Monday, June 26, 2017

Letter to Orrin Hatch regarding the “Better Care Reconciliation Act”

Sent via fax:

Dear Senator Hatch,

My wife and I live in downtown Salt Lake City and enjoy walking to church at the LDS Chapel on 200 N and Quince street. On some Sunday mornings, we notice the large black SUVs of the Secret Service parked on the street and know that you’re in town and we’re probably going see you in Sacrament meeting. I have to admit that, in reference to his earpiece, I once asked a member of your security detail—in jest—“So, what’s the score?”

Senator, you and I have corresponded with each other a few times over the years and I’ve always enjoyed reading your responses, even when we did not see eye-to-eye on an issue. You had always struck me as open-minded and thoughtful in your approach to legislation and cordial with constituents. In recent years, however, you appear to have become less thoughtful, more partisan and increasingly detached from the concerns of the people that you represent—regardless of whether or not they voted for you. The more I hear and read the things that you say—especially when it comes to issues that are important to Utahns—the less you are perceived as a Senator from Utah.

“United States Senator” seems a less apt description for you since you have proven yourself so willing to tow the ideological line of your party even if the resulting policies don’t square with some of the founding principles of the country.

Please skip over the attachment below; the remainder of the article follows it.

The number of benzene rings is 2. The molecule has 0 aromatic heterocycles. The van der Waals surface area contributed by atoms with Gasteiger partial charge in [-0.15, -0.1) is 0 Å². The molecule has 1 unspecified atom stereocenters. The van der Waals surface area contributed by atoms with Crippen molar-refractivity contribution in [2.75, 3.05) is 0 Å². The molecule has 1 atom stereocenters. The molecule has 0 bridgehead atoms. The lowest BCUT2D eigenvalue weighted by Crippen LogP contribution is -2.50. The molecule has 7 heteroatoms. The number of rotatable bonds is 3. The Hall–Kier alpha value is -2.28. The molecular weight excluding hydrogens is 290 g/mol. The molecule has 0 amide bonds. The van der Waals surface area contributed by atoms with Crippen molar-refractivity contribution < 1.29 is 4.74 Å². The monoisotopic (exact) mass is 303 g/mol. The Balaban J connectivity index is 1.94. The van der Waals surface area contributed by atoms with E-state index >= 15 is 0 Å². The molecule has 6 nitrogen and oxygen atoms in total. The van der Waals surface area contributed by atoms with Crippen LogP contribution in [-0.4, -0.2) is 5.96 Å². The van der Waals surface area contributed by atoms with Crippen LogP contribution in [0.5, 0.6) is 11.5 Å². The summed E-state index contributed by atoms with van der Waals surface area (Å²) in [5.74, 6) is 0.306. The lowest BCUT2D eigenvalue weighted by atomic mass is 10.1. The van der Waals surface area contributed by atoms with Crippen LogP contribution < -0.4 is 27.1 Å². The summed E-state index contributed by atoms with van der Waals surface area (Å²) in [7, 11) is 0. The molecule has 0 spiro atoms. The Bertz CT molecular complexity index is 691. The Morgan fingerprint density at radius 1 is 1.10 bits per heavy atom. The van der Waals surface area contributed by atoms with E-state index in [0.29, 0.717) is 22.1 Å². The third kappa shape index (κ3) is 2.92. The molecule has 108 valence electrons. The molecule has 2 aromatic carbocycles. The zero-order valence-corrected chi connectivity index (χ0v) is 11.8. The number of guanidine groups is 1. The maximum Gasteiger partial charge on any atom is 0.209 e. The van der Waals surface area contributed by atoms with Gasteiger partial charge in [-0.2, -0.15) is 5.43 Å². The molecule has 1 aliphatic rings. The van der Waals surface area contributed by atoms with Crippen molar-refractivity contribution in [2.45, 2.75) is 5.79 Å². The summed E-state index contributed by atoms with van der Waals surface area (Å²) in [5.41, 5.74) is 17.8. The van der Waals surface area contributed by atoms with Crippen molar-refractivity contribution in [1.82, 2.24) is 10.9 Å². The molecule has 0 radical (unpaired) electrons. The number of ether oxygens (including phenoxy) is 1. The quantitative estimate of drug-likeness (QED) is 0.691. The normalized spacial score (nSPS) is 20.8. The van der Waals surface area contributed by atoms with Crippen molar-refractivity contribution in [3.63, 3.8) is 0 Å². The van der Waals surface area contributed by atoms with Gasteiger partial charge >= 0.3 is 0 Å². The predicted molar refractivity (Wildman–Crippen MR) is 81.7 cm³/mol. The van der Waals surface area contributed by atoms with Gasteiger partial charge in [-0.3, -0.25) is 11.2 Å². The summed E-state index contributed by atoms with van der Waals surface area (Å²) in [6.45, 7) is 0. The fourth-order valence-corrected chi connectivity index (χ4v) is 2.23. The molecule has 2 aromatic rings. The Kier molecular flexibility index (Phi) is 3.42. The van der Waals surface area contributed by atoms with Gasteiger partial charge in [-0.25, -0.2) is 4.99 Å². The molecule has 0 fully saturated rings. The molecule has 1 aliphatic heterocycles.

I confess that whenever I see you at church, I bite my tongue. There are so many things that I want to bring to your immediate attention but the venue just isn’t appropriate.

I believe in the strict separation of church and state. That government officials must consider the needs of all citizens not just those who voted for them or are like them in thought, philosophy, beliefs or appearance. I believe in freedom of religion but I also believe in freedom from religion. I am alarmed by the trend in “religious liberty” legislation that seeks to allow people to justify blatant discriminate by appealing to their ostensibly ecclesiastical beliefs. That is not “religious liberty,” it’s religious oppression. One group trying to force their personal beliefs onto society. It has always been my understanding that one’s rights end where another’s begin.

“Religious liberty” is just one of many instances of double-speak that the Republican Party has used to dupe the American people into accepting policies and legislation that hurts them. It seems that if anyone wants to know what a Republican sponsored bill will do, they just need to read the title it has been given and infer the opposite of what it says.

“No child left behind,” uses penalties that do, in fact, leave children behind.

“The Internet Freedom Act” is designed to destroy Net Neutrality, enabling internet access providers to handicap content creators.

“Right to Work” laws actually make it easier for employers to fire people without cause and to suppress wages.